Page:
Fairfax County Releases its First Greenhouse Gas Inventory
April 10, 2013
Greenhouse gas emissions in Fairfax County rose at a rate just below its population growth during a five-year period, according to a new county study.
This finding comes from the county’s first Community Greenhouse Gas Inventory that was recently released. The inventory accounts for emissions from residential, commercial, industrial, transportation and county government sources within Fairfax. The study covers 2006 to 2010 and was funded by a stimulus grant from the U.S. Department of Energy.
During this five-year span, greenhouse emissions rose by 3 percent in total — but emissions declined by 1 percent when measured per resident. The county’s population grew by 4 percent over this period.
Per capita, greenhouse emissions fell from 11.41 metric tons carbon dioxide equivalent in 2006 to 11.30 million in 2010.
Fairfax County conducted the inventory to provide a baseline measurement, as well as to guide its future efforts to cut greenhouse gas emissions.
Based on the findings, officials say that residents can play an important role in reducing emissions of greenhouse gases by saving energy. Home and business energy use creates the majority of the emissions in the county. Cars and trucks make up the second largest source for emissions.
In total, residential, commercial, industrial and government buildings’ consumption of electricity, natural gas and fuel oil produced 63 percent of the total emissions. Transportation accounted for 37 percent.
The energy used by county government buildings, including schools, only generated 2.42 percent of emissions in 2010.
These numbers remained roughly the same during the five-year period studied. However, household electricity use spiked while commercial and industrial use dropped.
This increased household electricity demand produced 6 percent more greenhouse gases in 2010 compared to 2006, and greater residential natural gas consumption caused a 13 percent jump in emissions. In contrast, commercial electricity usage declined 1.61 percent and industrial use plummeted 26.5 percent.
Between 2006 and 2010, total emissions from passenger cars increased by nearly 4 percent. Emissions associated with commuters passing through the county to other destinations accounted for 70 percent of the increase.
This trend demonstrates how mass transit, like Metro, can reduce greenhouse gases. This is one reason Fairfax County is concentrating future growth in urban centers served by transit, such as Tysons. Transit-oriented development combats sprawl, reduces traffic congestion and curbs greenhouse gas emissions.
Overall, the report’s findings support regional forecasts that emissions in the D.C. area will continue to grow if left unchecked. Total emissions from energy use will increase by 43 percent by 2050, and emissions from transportation will climb by 47 percent, according to a 2008 report by the Metropolitan Washington Council of Governments.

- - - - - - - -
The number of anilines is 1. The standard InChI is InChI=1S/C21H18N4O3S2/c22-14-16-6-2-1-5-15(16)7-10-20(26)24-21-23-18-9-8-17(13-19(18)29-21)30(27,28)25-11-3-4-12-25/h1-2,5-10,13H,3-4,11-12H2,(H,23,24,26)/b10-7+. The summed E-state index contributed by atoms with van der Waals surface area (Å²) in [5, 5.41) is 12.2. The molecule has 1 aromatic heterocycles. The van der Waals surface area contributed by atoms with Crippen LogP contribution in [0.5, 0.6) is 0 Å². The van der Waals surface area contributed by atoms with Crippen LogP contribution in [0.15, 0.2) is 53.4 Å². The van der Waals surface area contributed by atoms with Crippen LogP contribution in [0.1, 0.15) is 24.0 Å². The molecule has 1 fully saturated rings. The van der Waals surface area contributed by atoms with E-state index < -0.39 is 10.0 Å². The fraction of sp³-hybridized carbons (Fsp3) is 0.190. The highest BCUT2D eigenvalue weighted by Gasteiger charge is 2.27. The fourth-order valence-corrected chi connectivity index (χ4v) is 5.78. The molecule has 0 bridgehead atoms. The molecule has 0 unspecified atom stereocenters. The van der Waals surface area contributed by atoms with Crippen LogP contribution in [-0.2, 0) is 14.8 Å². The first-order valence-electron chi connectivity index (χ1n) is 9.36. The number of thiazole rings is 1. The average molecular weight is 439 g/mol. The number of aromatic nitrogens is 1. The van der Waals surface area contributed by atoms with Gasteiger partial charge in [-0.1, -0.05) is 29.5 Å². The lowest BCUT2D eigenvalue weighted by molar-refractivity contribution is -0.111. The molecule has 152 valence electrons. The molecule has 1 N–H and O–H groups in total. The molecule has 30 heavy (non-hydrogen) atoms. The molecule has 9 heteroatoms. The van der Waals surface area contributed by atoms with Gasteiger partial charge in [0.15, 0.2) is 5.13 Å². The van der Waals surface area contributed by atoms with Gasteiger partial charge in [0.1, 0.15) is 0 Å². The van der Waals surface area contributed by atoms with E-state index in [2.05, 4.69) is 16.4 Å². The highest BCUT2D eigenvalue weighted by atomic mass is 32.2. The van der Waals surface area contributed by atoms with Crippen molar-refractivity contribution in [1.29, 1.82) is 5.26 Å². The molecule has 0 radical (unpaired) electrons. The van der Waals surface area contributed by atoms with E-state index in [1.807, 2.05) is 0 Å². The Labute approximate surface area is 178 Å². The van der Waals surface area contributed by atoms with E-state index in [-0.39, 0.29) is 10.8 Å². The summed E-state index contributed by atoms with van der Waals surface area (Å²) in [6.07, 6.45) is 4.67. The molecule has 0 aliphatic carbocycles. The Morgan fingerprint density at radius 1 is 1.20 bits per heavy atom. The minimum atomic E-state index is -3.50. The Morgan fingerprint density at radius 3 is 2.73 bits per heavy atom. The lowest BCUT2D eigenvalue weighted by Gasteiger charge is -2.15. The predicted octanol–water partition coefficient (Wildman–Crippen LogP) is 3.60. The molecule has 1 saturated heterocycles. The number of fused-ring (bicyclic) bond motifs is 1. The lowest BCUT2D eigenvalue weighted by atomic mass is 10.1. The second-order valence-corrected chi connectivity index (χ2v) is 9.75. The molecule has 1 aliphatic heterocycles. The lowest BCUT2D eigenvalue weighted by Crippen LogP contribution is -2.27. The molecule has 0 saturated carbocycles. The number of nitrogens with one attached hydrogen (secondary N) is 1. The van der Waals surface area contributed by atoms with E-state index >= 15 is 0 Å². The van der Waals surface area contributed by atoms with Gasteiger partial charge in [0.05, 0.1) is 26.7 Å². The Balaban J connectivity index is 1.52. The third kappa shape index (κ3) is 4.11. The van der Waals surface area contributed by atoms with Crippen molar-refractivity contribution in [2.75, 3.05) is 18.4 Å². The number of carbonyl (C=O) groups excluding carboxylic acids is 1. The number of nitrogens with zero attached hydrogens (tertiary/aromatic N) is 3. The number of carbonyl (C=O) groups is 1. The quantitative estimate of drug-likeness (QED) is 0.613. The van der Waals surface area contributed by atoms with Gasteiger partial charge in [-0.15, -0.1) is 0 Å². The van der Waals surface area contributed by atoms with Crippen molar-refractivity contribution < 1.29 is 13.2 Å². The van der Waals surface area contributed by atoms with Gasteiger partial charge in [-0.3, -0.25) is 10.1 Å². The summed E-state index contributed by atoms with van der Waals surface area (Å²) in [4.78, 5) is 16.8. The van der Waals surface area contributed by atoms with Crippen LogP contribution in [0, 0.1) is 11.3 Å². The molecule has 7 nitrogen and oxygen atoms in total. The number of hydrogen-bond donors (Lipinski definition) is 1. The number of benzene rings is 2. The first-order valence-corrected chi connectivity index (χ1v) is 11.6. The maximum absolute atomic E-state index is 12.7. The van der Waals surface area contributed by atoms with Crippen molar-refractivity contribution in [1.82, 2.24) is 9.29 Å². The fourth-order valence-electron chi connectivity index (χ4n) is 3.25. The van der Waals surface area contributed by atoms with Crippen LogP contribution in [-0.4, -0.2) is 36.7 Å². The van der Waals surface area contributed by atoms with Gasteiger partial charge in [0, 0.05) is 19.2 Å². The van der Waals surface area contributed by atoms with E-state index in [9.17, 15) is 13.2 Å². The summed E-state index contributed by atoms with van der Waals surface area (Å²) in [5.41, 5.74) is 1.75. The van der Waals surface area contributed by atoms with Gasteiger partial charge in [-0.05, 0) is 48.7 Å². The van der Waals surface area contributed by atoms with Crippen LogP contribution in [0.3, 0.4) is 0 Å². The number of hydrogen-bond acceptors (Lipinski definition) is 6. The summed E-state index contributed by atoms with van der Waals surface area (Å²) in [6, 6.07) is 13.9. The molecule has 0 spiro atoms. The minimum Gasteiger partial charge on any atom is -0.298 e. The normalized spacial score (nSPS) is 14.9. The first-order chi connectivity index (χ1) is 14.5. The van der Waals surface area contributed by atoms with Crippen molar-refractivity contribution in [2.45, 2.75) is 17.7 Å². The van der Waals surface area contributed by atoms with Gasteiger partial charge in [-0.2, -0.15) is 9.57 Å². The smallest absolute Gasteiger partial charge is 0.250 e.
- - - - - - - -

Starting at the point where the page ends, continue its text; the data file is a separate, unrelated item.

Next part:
Although county government facilities only generate a very small fraction of total emissions, Fairfax is actively working to conserve energy and cut greenhouse gases. This includes:
- The county’s waste-to-energy operation is carbon neutral to negative, and it generates enough electricity to power 75,000 homes, plus the plant. For every ton of garbage incinerated, half a ton of greenhouse gases are prevented from entering the atmosphere.
- The county cut electricity consumption by its computer servers, resulting in more than a 2.3 million kilowatt estimated reduction in energy use. As a result, a projected 1,524 tons of greenhouse gas emissions are avoided.
- Oakton High School’s hybrid pneumatic/electronic building controls cut energy use by more than 1.2 million kilowatt hours, avoiding the emission of 747 tons of greenhouse gases.
- At the I-95 and I-66 landfills, the county captures methane and carbon dioxide, turning it into energy. As a result, the county prevents the release of 600,000 tons of greenhouse gases, and I-95 produces enough energy to power 6,000 homes.
Fairfax County’s greenhouse gas emissions inventory includes emissions created by buildings or energy-consuming properties and cars, trucks, light rail and off-road vehicles. The inventory excludes state and federal properties that are not controlled or influenced by county policy or plans.
Greenhouse gases consist of six chemicals: carbon dioxide, methane, nitrous oxide,hydrofluorocarbons, perfluorocarbons and sulfur hexafluoride. These first three gases, all related to energy production and consumption, together made up more than 98 percent of the U.S.’s greenhouse gas emissions in 2006.
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